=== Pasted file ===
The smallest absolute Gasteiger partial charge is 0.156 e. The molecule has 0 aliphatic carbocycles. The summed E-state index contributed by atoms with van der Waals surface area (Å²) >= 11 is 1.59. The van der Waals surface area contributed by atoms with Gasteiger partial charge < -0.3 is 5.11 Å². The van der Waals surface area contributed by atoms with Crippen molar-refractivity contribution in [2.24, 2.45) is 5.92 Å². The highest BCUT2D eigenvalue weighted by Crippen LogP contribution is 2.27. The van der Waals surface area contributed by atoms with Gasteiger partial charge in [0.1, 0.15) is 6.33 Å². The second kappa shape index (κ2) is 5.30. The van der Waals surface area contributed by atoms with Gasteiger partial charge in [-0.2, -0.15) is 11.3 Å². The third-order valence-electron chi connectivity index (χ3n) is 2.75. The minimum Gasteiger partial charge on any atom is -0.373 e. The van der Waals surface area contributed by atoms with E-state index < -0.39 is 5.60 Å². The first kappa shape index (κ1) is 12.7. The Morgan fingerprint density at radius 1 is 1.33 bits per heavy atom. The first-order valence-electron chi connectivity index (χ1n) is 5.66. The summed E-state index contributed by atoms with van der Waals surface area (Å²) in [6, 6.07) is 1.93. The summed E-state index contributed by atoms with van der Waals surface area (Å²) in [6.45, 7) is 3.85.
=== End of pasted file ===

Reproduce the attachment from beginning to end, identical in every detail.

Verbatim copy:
The smallest absolute Gasteiger partial charge is 0.156 e. The molecule has 0 aliphatic carbocycles. The summed E-state index contributed by atoms with van der Waals surface area (Å²) >= 11 is 1.59. The van der Waals surface area contributed by atoms with Gasteiger partial charge < -0.3 is 5.11 Å². The van der Waals surface area contributed by atoms with Crippen molar-refractivity contribution in [2.24, 2.45) is 5.92 Å². The highest BCUT2D eigenvalue weighted by Crippen LogP contribution is 2.27. The van der Waals surface area contributed by atoms with Gasteiger partial charge in [0.1, 0.15) is 6.33 Å². The second kappa shape index (κ2) is 5.30. The van der Waals surface area contributed by atoms with Gasteiger partial charge in [-0.2, -0.15) is 11.3 Å². The third-order valence-electron chi connectivity index (χ3n) is 2.75. The minimum Gasteiger partial charge on any atom is -0.373 e. The van der Waals surface area contributed by atoms with E-state index < -0.39 is 5.60 Å². The first kappa shape index (κ1) is 12.7. The Morgan fingerprint density at radius 1 is 1.33 bits per heavy atom. The first-order valence-electron chi connectivity index (χ1n) is 5.66. The summed E-state index contributed by atoms with van der Waals surface area (Å²) in [6, 6.07) is 1.93. The summed E-state index contributed by atoms with van der Waals surface area (Å²) in [6.45, 7) is 3.85.